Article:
Here in Bolivia, the social movements are among the most powerful on earth. They've toppled two presidents in three years and are getting better organized by the day – among other things demanding that the wealth generated from the country's vast natural resources be used to end the crippling poverty that afflicts 64 percent of the population. “Nationalization” of the hydrocarbons might not be a pie-in-the-sky dream considering that a 2004 national referendum registered 90 percent of the population as supporting an effort to recover control of the gas resources. Even the “neo-liberal” (pro-free trade) presidential candidate Jorge “Tuto” Quiroga had to pay lip service to this initiative.
Meanwhile, transnational gas and oil companies are threatening to sue Bolivia in secret international trade courts if they implement reforms (including the recently passed hydrocarbon law) that cut too deeply into their profits.
But once again, Bolivians are responding with a calculated chess move of their own. The Salon Foundation recently filed a lawsuit challenging the constitutionality of international investment agreements that permit foreign investors to use tribunals, or trade laws, outside of Bolivia's borders. Contrary to the belief of transnational corporations, nations have a right to sovereignty. When Bechtel launched their $25 million lawsuit against Bolivia for the severing of their water privatization contract when Cochabambinos booted them out in April 2000, no one thought that Bolivia would stand a chance against this behemoth. But after a fierce campaign waged by global justice activists worldwide, Bechtel is now on the verge of dropping the suit, marking a potent victory for social movements around the world.
While many Bolivians hope that elections will bring change, they are not holding their breath. Instead, the social movements are getting even better organized to assert their demands regardless of who comes to power. On December 4th, the Cochabamba-based Coordinating Committee for the Defense of Water and Life, along with more than 40 organizations and cooperative associations from across the country, founded the National Coordinating Committee in Defense of Water and Basic Services. This nationwide Coordinadora plans to maintain a space independent of political parties where demands, proposals, and mobilizations can be advanced. As water warrior Oscar Olivera recently said, real change will only happen when the public is mobilized to fight for their rights. Clearly, this is what the Coordinadora has in store.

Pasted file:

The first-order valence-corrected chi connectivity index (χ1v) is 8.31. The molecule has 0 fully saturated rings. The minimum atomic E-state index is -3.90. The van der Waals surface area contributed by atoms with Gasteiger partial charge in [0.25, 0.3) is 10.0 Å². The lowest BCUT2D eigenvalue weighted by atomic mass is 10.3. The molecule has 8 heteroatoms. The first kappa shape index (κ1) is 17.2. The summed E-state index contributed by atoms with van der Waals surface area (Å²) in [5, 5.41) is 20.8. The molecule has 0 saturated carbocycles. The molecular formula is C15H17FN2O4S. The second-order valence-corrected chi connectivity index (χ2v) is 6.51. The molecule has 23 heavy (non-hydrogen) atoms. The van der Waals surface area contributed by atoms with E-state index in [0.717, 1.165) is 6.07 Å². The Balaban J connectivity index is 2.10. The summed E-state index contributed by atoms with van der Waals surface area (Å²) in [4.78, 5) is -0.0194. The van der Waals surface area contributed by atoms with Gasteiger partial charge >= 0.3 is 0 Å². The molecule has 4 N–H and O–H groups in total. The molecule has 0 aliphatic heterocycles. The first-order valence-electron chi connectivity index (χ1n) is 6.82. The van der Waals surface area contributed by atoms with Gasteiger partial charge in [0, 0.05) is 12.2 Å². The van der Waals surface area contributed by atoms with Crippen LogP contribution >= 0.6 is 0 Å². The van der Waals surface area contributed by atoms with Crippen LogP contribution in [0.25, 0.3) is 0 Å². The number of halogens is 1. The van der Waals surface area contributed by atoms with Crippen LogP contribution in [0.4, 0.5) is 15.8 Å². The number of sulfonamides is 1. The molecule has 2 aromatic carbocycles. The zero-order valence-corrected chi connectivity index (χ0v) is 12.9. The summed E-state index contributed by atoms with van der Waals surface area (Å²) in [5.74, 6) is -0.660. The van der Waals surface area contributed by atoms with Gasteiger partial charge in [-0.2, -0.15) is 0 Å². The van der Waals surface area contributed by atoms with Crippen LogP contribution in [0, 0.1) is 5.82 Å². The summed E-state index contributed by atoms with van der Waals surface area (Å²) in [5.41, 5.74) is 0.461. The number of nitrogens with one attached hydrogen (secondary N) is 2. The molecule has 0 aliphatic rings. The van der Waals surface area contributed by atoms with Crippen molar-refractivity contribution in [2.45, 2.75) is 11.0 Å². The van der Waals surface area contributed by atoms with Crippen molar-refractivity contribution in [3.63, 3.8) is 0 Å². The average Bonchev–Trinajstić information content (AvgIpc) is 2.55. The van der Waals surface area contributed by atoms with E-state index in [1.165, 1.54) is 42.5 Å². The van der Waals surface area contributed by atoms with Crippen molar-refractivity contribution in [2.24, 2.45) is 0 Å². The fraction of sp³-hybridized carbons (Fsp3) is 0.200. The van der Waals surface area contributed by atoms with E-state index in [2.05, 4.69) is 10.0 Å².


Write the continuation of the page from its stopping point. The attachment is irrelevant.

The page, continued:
The voting booths have closed and sadly, traffic has started up again. I enjoyed strolling about my neighborhood while people played soccer and rode bicycles in the street. On Sundays an ice cream truck in the form of a renovated VW van parks on the nearby plaza. Today I helped myself to a creamy pina colada cone before walking over to my local farmers market where a few families had managed to set up stands despite the ban on travel. On my way back home, weighed down with bags of mangoes, papayas, potatoes, peas, and big fat carrots, I got caught in an afternoon downpour. But the sweet rains did little to dampen the winds of changing blowing through this beautiful valley and beyond.
The news is just in: EVO WON! Not only did Evo Morales come in first place, he won by a landslide of over 51%, which means congress has no role in selecting the president. The people of Bolivia have spoken. Latin America will celebrate its first indigenous president after all. In his acceptance speech, Evo rejoiced, “This is a victory for the global community.” With such a strong popular mandate for change, Evo and MAS have lots of hard, important work ahead of them. Hopefully the Bush Administration won't get in their way.